How traditional businesses use social networking

Being an English major, my first instinct when beginning this post was to research the topic and then write about it.  However, the more I thought about it, the more I realized that I didn’t need to.  This is one of those topics I can write about solely by observing what goes on around me.

My discovery?  Traditional businesses near my campus (Indiana University of Pennsylvania) are employing social networking sites on a daily basis, and no offense, but Indiana, PA is certainly not the tech hub of the universe.  Wired (and wireless) college students have taken over this small town and the businesses here have realized that potential customers are only a friend request away.

Here are a few examples of traditional businesses employing social networking technology:

  • Wolfendales, a popular bar for IUP students, sends Myspace friend requests out to pretty much everyone in the area.  I got one my first semester on campus.  They write bulletins informing patrons of special events and post comments inviting everyone to come out.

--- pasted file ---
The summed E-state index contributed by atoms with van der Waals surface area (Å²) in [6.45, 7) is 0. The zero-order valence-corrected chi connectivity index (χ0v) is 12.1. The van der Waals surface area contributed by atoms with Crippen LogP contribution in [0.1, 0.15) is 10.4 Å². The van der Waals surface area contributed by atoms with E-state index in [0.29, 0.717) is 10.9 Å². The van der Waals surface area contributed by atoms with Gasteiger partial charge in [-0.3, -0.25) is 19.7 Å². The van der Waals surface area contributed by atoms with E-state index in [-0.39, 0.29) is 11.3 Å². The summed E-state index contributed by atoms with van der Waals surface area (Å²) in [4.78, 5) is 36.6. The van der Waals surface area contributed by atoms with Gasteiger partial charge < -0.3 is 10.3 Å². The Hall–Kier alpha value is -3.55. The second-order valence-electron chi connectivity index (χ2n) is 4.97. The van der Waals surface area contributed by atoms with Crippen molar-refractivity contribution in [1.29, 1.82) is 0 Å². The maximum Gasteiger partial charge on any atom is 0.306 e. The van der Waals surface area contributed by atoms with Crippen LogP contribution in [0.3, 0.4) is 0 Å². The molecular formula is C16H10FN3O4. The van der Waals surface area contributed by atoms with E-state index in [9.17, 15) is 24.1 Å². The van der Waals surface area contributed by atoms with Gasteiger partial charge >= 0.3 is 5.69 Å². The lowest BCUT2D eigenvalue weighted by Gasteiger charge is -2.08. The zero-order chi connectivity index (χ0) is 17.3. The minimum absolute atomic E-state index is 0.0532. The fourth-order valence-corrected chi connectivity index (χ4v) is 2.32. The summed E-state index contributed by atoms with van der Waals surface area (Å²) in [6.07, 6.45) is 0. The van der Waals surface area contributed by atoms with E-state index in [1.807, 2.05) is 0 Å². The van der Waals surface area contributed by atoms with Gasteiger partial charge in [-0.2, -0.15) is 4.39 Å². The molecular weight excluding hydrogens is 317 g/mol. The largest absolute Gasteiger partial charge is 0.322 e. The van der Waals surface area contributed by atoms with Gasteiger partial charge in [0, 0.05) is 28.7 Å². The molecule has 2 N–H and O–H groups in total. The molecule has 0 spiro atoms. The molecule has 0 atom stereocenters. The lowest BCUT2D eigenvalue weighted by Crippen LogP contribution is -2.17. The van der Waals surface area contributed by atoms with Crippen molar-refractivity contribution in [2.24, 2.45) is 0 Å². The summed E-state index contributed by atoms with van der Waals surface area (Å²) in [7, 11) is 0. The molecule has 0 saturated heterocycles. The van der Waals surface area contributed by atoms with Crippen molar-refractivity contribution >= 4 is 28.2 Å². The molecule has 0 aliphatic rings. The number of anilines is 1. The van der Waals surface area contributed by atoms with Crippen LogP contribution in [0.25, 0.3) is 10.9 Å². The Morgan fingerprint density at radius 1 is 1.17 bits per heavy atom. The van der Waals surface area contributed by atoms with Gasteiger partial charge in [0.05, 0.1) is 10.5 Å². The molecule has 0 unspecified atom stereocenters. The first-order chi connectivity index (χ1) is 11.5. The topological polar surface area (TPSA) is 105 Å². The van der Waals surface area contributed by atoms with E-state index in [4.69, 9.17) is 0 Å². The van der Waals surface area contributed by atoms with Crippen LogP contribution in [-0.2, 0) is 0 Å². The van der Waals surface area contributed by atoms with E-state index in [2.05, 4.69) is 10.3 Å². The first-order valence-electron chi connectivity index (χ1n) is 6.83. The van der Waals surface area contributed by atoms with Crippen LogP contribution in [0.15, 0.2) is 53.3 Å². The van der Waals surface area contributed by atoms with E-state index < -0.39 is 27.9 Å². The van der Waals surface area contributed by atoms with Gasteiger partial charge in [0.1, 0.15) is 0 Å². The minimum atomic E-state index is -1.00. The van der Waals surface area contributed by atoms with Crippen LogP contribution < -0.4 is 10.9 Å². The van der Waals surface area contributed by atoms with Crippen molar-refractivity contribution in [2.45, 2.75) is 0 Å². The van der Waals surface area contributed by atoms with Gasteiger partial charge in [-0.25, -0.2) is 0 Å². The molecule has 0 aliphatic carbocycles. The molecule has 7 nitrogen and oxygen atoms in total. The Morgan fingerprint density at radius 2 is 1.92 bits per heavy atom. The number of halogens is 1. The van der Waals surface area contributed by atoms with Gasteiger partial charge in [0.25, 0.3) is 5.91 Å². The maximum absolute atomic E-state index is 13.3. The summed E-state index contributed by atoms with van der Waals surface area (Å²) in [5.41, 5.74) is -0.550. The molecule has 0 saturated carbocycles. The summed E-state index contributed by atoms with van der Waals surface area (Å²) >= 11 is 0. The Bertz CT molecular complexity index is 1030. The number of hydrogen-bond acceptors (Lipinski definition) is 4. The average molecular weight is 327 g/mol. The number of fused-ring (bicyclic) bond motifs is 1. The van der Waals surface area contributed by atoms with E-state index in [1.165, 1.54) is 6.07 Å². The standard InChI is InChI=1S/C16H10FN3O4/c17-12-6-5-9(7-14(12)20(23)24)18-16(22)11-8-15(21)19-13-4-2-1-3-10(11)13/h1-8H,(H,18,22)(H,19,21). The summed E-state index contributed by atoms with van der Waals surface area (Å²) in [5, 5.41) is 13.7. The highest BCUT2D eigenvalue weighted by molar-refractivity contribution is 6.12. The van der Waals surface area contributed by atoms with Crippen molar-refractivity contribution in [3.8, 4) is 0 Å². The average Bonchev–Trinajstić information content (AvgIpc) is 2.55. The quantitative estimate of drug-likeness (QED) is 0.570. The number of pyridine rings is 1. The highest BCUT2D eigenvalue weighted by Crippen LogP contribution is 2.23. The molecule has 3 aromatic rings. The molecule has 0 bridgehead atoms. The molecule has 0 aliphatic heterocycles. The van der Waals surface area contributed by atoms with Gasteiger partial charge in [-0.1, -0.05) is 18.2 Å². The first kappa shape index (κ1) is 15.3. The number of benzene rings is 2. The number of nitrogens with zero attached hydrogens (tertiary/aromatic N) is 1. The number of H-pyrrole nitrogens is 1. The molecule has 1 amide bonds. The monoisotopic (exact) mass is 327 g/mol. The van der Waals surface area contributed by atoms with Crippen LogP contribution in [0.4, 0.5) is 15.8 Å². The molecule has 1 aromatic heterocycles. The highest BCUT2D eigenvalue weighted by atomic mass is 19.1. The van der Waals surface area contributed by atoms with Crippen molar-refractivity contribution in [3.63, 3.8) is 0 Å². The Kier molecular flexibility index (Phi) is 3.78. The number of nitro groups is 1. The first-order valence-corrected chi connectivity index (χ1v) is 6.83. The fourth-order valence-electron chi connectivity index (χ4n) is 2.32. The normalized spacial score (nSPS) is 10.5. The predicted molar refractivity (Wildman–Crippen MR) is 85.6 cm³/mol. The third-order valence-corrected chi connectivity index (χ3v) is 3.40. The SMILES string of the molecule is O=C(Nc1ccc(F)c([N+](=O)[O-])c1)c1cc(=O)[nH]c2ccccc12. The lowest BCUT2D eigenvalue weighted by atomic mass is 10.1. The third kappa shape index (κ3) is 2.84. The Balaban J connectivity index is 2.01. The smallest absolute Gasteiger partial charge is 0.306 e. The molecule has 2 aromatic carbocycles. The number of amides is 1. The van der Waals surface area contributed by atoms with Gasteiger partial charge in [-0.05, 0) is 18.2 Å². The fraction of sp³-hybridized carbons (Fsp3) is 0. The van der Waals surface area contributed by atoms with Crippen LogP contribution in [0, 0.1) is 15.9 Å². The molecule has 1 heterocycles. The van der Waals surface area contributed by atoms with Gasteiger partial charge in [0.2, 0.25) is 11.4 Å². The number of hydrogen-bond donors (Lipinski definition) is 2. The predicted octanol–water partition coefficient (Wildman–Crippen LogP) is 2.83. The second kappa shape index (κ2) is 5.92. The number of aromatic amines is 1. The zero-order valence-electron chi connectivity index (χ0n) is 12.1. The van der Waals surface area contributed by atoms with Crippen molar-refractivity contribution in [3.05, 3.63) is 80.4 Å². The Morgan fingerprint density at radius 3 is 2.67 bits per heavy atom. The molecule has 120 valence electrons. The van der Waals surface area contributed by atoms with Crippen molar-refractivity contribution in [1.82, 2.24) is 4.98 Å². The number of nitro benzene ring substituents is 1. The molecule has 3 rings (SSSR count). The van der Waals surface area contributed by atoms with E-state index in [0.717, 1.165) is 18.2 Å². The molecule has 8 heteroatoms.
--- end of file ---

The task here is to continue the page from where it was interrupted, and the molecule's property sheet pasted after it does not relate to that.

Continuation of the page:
• Copper Beech, a community of townhomes (mostly occupied by students) sends Facebook friend requests to IUP students.  They keep those who accept updated on open houses and other special events.
  • The Penn (our college newspaper) runs a web site where the print stories are posted.  They invite readers to comment and discuss the stories after they’ve been published.

If businesses are embracing the social web with success here, imagine what could be done in Harrisburg!  A vast population of Central Pennsylvanians are on Facebook and Myspace.  Some write blogs.  Many are also starting to flock to Twitter, a mini-blogging/update service.  Traditional businesses would be wise to establish an online presence for themselves on all of these platforms, blogs especially.  A company blog allows a business to become more transparent and show that there are, in fact, humans running the show.  When you become more personable, you earn more trust.

If you’re still unsure, ask yourself these three questions:

  1. “Do I want my business to interact with current and past customers?”
  2. “Do I want my business to reach out to potential customers and the community in general?”
  3. “Do I want my business to keep up with the times?”

If you’ve answered yes to all three, it’s time for your business to devise a serious social networking strategy.